Is The Public Option Gone? Do I Care?

From Salon's Alex Koppelman:
"Well, what I said -- it is a two-part statement that quotes what the President has said. We believe, we in the House believe that the public option is the best way to hold insurance companies honest -- to keep them honest and also to increase competition. If there is a better way, put it on the table," Pelosi said at her weekly press conference, in response to a question about her August comments."As soon as we see something in writing from the Senate, we will be able to make a judgment about that. But our standards are that we have affordability for the middle class, security for our seniors, closing the donut hole and sustaining the solvency of Medicare. Responsibility to our children, so not one dime is added to the deficit. And accountability of insurance companies. We will take a measure of that bill in those regards." These comments are being portrayed as Pelosi outright abandoning the public option. Clearly, she wasn't quite that definitive. But she's certainly leaving the door open to the Senate deal, and -- especially given these remarks -- it wouldn't be at all surprising to see her come out in support of it fairly soon. If the agreement is the only way any bill passes the Senate, it's not like she has much choice in the matter.
I like the public option. It would decrease health care costs in this country which are on track to gobble up more than 30% of the GDP. That said, I also agree with Nate Silver:
The energy by progressive activists on behalf of the public option has done more good than harm, and by a wide margin... In terms of the present compromise on the table, it seems to be quite clearly better than a bill without the Medicaid/Medicare expansion, the Franken Amendment, etc., but with a weak public option… Liberals have tended to underestimate what a significant political achievement it would be for Democrats to pass such a major bill that has become rather unpopular with the public. It would be going too far to characterize the Democrats as courageous for passing health care reform (if they do), because at the end of the day, the political case for passing health care reform is probably stronger than the case for failing to do so.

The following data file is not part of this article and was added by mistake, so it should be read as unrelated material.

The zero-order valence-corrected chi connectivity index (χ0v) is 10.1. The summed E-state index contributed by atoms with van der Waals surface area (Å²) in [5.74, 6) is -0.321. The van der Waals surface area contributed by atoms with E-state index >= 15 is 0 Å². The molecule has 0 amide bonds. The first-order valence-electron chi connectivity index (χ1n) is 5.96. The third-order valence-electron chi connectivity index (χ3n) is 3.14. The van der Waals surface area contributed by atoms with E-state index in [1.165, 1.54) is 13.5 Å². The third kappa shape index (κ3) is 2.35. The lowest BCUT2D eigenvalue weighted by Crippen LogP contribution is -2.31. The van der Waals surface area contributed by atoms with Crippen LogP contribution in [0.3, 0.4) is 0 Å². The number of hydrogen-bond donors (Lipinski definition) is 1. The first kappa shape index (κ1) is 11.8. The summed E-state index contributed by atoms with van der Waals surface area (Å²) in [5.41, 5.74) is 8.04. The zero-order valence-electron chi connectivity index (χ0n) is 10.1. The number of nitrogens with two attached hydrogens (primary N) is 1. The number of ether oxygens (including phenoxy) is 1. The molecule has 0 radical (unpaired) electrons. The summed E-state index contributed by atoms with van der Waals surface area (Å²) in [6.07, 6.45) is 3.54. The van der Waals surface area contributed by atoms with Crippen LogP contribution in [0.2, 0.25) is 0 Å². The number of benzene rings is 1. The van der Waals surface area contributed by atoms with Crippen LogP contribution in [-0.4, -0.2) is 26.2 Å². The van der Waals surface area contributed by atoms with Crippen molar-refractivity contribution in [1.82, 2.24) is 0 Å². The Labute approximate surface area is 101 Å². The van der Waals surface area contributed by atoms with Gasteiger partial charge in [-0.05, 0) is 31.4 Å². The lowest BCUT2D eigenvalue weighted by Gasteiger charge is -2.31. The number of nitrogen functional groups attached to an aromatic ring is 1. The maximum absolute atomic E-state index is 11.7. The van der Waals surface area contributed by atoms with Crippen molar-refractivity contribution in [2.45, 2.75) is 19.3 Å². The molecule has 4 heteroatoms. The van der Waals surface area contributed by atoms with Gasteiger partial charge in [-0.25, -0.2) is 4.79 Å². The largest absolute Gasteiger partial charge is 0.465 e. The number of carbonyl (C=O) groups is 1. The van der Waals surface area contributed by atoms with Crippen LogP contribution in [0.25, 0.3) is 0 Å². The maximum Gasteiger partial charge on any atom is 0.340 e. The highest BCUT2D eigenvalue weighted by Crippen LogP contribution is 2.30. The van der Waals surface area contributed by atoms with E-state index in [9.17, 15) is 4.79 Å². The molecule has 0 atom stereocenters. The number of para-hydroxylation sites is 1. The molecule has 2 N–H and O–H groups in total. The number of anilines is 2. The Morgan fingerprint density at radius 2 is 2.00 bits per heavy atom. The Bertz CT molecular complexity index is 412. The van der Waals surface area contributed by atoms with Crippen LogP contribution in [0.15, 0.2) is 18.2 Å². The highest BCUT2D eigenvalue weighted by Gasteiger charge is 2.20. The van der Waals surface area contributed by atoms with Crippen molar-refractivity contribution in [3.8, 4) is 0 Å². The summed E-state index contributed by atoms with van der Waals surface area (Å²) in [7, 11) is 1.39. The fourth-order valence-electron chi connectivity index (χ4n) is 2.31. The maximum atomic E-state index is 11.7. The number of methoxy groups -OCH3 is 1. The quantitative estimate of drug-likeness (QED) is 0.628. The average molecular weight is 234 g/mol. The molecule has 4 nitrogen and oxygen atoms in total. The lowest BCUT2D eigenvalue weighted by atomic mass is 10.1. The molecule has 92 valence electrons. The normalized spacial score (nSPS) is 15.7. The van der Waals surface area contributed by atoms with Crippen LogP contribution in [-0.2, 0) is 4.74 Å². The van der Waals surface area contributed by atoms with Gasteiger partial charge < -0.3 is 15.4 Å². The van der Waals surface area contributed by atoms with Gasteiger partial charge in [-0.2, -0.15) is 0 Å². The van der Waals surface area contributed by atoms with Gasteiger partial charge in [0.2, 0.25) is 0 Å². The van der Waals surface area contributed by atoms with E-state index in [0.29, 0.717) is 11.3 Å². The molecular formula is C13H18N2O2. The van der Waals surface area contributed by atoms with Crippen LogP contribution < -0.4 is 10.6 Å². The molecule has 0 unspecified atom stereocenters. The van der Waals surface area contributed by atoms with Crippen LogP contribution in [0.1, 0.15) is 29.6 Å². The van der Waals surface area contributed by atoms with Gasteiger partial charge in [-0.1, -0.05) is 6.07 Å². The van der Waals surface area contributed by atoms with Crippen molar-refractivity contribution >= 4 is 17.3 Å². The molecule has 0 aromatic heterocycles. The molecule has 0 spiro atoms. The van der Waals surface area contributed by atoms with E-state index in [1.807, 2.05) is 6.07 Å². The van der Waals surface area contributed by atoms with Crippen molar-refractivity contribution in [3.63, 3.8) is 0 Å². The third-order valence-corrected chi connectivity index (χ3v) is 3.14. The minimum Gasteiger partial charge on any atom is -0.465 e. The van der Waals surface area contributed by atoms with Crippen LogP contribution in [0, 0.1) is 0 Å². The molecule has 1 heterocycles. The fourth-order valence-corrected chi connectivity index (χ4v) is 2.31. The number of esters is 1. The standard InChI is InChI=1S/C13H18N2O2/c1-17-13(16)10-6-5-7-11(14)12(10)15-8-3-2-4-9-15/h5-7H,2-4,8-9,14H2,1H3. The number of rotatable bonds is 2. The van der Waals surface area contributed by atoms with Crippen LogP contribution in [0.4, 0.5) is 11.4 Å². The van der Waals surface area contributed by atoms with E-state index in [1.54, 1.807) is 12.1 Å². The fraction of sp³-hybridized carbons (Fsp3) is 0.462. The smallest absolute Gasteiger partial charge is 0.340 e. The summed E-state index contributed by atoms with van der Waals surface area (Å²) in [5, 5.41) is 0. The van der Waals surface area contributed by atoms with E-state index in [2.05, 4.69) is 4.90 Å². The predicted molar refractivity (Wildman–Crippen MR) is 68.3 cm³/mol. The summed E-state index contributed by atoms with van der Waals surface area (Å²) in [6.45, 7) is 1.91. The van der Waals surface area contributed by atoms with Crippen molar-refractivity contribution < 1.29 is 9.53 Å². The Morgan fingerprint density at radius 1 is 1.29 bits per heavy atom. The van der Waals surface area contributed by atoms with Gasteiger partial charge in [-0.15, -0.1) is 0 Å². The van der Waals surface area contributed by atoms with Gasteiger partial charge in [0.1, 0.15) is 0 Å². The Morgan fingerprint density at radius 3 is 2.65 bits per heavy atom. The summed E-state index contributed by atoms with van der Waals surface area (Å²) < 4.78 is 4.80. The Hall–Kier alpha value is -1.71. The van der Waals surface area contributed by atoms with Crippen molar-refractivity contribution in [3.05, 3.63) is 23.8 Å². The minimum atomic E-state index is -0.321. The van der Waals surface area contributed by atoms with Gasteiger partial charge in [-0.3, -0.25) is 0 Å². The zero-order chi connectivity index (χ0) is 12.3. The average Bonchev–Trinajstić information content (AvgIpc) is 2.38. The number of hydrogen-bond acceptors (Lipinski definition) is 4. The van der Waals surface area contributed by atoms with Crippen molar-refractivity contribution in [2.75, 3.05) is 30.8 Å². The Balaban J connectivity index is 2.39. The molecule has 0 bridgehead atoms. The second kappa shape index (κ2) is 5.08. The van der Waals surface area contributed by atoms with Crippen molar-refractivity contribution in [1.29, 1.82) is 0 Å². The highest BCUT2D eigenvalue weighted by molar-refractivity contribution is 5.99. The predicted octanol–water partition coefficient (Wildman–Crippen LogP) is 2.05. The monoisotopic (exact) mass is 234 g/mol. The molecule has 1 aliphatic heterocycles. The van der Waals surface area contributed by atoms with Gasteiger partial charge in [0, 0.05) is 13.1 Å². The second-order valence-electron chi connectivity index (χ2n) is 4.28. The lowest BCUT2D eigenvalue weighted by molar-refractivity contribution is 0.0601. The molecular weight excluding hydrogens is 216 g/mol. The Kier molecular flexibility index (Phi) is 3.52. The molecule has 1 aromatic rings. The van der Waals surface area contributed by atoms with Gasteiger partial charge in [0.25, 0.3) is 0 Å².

We need activists in this country to make the facts clear and present the best bills possible. We also need realists and pragmatists who will pass the best bills possible - and the best possible writing and the best possible passing are not always the same thing. The point of the activists is not to write the laws, but to make the pragmatic picture that Congress deals with as progressive as possible. Our goal is to change lives and to help people. Supporting only perfect bills that don't have the votes, and thus leaving the status quo in place, helps no one. Chris Bowers has said that activists, by demanding a public option, improved the bill, and that it's now time to pass the compromise rather than the public option. Meaning, the public option's place was not to be passed, but to improve the compromise that will be passed: "Covering 16-17 million more people on public health insurance than current law, among an overall decline in the uninsured population by 30-35 million, with a cut in health insurance industry waste and profits from 30% to 10%, is, in my estimation, much better than the status quo. Public insurance rolls will be increased, lives will be saved, and industry profit margins will take a real hit." I don't see anything wrong with any of that (although I don't know how true that last point about industry profits is).

We didn't obsess over the public option during the campaign and I'm not going to obsess over it now. Yes, a bill without it won't bring costs down as much, but that's okay - with costs climbing as high and as fast as they are, there’s no way Congress can’t not return to the subject later. It would be much easier, however, to ignore the second problem, the uninsured, for many more years just as we’ve been doing since the days of ClintonTruman Teddy Roosevelt. This is our moment to address the uninsured. This is only one of many moments to address cost. I’m not going to die in the trenches over the latter if that means sacrificing our own opportunity to accomplish the former. A bill without a public option is not a great thing, but you try telling the tens of millions of uninsured it would cover that it’s a bad thing.

Tags: health care reform, Nancy Pelosi, Public Option (all tags)



Re: Is The Public Option Gone? Do I Care?

You arriving at the ball when others have gone home. The conservative dems are now trying to strip out the medicare buy in provisions. Let me know when you can discuss what line you have because so far the real point of this seems to be that you don't have any principles at all.